Although I can never aspire to reach the heights, scale the mountains, climb the hills (I'll stop there!), I sometimes dream a bit and try and ape my betters. If I'm feeling really imaginative, I'll momentarily become a mini Shakespeare. If Latin happens to suit my mood, I'll try and be a John Milton but I have to admit that is rare. When I want to go to town with descriptive enthusiasm, I'll play the role of a Charles Dickens. And if the sun is shining and I'm feeling in a good mood, I'll fall under the influence of my good friend, P G Wodehouse. But I shouldn't forget that if I'm being transatlantic, I can chance my arm and dip into American English and have a nice day.

But of course it's quite different for our learners of English. They don't have the advantages I have. They have to learn from the beginning, from scratch. The odd English word may well have popped up now and again before their eyes but it's a different kettle of fish when it actually comes down to writing and speaking the language. This is where I invite you to come into this language pool called English. You don't have to dive in. You can paddle on the edges and see how you go. Soon you'll start wading and before you know where you are you'll be borne up by the sheer force of the water. Don't worry, there are no piranhas here that will gobble you up. You might meet the occasional whale but if you don't bother them, they won't bother you. One day you might feel like having a chat with one of them but leave it for later.

You will bump into a very lively and colourful bunch of fish that call themselves idioms. They're a bit slippery and you won't always find them to your taste. Sample one. You never know, you might like it. One variety that you'll see a lot of and they'll really irritate you I'm sure, are the fish that go by the name of prepositions. They lead you a dance but approach them with caution. Watch them at work and try to work out what it is they are doing. You'll soon figure it out and before long you are bound to follow what they are up to. So come on in, the water's lovely. It's not too cold, honestly. We'll make sure on this site that you won't drown and before you know what's hit you, you'll be swimming like a fish.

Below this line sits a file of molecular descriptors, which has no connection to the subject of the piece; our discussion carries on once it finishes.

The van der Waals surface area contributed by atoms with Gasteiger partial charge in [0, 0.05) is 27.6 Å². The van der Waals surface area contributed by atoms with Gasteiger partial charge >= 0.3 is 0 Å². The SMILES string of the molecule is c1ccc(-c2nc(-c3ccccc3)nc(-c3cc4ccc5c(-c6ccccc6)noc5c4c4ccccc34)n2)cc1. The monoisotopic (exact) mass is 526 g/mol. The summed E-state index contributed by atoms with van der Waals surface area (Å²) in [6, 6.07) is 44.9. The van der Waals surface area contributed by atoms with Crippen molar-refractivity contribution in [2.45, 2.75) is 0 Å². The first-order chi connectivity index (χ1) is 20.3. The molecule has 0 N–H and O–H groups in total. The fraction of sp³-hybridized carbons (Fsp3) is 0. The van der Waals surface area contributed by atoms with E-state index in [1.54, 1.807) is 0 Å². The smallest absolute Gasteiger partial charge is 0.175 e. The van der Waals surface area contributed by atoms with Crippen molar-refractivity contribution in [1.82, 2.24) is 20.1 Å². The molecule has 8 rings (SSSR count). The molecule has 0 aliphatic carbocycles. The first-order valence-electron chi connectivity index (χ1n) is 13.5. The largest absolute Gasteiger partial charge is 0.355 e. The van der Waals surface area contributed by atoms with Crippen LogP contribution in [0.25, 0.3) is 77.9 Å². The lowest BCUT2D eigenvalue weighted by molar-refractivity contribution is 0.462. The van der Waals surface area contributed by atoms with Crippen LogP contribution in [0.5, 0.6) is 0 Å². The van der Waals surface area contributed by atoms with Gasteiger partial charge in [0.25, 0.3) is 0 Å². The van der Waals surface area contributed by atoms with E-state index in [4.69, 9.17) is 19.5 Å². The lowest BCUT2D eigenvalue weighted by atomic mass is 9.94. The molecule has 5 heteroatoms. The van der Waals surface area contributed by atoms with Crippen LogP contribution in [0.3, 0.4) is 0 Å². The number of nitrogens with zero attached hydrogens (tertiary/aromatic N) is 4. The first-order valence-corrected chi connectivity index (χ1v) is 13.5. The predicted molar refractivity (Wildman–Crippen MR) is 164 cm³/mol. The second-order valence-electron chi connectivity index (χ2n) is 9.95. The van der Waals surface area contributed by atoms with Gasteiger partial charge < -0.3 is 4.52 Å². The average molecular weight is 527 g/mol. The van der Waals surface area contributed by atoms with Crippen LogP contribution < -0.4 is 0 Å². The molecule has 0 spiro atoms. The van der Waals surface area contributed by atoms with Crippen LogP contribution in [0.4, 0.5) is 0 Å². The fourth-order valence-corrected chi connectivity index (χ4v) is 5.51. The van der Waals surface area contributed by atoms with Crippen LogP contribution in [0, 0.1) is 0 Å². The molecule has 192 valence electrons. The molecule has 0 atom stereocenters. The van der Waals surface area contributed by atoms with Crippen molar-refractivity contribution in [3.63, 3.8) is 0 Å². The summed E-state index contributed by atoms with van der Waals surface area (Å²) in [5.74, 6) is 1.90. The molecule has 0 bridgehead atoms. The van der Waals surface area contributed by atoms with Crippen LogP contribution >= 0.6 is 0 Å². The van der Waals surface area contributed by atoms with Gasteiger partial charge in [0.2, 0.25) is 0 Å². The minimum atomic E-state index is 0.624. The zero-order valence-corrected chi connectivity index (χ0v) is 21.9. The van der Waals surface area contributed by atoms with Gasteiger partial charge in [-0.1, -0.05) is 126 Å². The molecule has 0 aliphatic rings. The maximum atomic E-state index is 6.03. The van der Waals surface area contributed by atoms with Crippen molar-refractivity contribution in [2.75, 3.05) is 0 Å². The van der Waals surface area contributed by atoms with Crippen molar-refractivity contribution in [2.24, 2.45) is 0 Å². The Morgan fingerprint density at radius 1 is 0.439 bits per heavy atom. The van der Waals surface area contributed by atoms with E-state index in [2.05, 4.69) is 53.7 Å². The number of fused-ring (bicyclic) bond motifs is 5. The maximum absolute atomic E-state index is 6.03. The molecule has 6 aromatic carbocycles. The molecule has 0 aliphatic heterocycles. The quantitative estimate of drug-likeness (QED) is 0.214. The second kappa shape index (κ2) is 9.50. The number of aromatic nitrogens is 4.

Alan Townend

Dear Friend,
If you have any questions or comments regarding this essay, please
post your answers on the forum here.
Many thanks.

Are you a snob?It all adds up
With best wishesThere's always a possibility
BOGOFLove is all you need
Idiomatically speakingA word in your ear: Hand
A word in your ear: NerveDo you mean that?
A word in your ear: ConsiderWhodunit
My languageA word in your ear: Care
A word in your ear: ThoughtAbout time
Perfect timeCrossing the Atlantic?
All In The Family 
If you have any English grammar or vocabulary questions,
please post them on this English Grammar Forum.


The Berlitz English Pronunciation Program introduces sounds, stress, rhythm, and intonation in Standard American English.

The Rosetta Stone English Learning Software uses native speakers, dynamic speech recognition tools, real-life images, and spelling and syntax correction.



    copyright © 2003—2019 english-test.net